Flipped Coding

You shouldn’t focus on learning JavaScript frameworks

learn more about You shouldn’t focus on learning JavaScript frameworks
JavaScript frameworks are incredibly hot right now. You’ve probably heard of the most popular two: Angular and React. They can really help speed up the development process and they do a good job of separating responsibilities in the code. So why shouldn’t you focus on them if they’re so great?

It’s not that you shouldn’t learn them. You should just spend more time making sure you are proficient in HTML, CSS, and JavaScript/TypeScript. When you know these foundational web development languages, then you can use the true power of the frameworks.

The problem is that many people start learning web development within a framework and when you take them out of the one they know, it’s really hard for them to shift gears. That’s mainly because what they know about HTML, CSS, and JavaScript/TypeScript comes from the context of the framework. When you can use the main web development languages alone, you can jump into any framework and start figuring out how to work with them.

For example, Angular works with components and each component can have its own HTML, CSS, and TypeScript files. What most people overlook in the beginning is that you still have to know how to write the code for those files even if they come pre-loaded from a template.

Again, that’s not to say that you shouldn’t learn the JavaScript frameworks. That just shouldn’t be your main focus until you feel like you know the base languages well enough to write a web app from scratch. You’ll find out in some cases it might be easier to write the whole thing from scratch after you deal with the updates to the different frameworks.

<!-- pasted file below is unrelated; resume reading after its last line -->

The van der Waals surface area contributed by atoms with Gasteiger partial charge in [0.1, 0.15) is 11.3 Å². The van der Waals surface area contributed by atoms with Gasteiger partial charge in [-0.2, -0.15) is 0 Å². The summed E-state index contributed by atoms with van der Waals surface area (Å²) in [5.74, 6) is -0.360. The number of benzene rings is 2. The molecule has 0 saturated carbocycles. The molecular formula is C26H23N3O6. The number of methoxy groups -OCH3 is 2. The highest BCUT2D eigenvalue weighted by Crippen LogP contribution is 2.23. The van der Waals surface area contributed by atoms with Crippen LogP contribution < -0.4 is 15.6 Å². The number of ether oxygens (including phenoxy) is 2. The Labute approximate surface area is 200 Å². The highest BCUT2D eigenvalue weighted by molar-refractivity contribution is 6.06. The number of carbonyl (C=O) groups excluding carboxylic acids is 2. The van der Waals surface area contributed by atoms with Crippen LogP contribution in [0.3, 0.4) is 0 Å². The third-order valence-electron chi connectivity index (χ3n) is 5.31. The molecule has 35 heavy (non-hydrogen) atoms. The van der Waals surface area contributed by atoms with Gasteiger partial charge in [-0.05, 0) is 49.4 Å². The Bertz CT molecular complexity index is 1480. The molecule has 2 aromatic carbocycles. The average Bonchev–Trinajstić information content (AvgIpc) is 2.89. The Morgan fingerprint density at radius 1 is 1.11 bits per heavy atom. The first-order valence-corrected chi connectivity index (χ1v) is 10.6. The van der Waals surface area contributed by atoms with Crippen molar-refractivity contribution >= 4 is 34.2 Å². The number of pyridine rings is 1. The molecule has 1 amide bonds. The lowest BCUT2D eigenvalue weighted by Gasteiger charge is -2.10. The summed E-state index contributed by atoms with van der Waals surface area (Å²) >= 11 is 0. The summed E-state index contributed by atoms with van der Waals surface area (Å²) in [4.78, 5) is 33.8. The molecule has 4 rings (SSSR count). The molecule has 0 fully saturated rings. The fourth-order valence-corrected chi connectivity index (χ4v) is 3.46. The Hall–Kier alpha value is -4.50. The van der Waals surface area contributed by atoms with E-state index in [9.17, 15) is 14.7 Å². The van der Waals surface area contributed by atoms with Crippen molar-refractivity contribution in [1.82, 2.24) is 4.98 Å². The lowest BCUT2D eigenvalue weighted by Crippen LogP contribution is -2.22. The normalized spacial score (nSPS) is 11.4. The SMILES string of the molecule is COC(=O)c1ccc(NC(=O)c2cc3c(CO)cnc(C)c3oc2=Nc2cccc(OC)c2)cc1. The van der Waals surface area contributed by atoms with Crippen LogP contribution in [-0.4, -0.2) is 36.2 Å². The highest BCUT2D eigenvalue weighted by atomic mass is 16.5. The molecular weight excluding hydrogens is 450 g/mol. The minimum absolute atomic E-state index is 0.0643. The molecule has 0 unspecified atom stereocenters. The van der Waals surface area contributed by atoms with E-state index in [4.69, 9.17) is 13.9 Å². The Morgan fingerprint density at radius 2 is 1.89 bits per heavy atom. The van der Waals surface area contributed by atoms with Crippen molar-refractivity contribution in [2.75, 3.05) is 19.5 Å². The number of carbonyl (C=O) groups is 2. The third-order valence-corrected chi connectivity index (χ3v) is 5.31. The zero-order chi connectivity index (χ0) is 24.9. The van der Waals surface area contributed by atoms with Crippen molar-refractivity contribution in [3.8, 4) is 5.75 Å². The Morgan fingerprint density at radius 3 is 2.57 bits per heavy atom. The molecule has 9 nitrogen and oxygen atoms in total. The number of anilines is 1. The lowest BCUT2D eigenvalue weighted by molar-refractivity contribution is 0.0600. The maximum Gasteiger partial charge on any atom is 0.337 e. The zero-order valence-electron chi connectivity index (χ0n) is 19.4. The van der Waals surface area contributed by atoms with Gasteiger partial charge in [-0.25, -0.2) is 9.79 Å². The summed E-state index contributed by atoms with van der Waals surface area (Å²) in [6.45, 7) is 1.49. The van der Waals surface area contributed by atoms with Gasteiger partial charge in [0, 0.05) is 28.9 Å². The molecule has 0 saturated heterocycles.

Which brings us to another point. JavaScript frameworks can have updates that make everything you know about them irrelevant. Angular has changed so drastically over the past few years that Angular 1.x has close to nothing in common with Angular 6.

But the two versions do have some things in common and I bet you can guess what they are: HTML, CSS, and JavaScript/TypeScript. So spend some time learning how the frameworks work so that you can use them, but make sure you understand the guts behind them first.

Not only will it help you write more efficient code, you’ll be able to jump into any JavaScript framework and start making meaningful changes. The hype behind the different frameworks is definitely deserved because they can be great, but like everything else in web development they come and go and have major releases.

What’s been your experience with JavaScript frameworks? I’ve worked mainly with Angular and I want to throw my computer out the window love it. Anybody using React or any of the others?

Hey! You should follow me on Twitter because reasons: https://twitter.com/FlippedCoding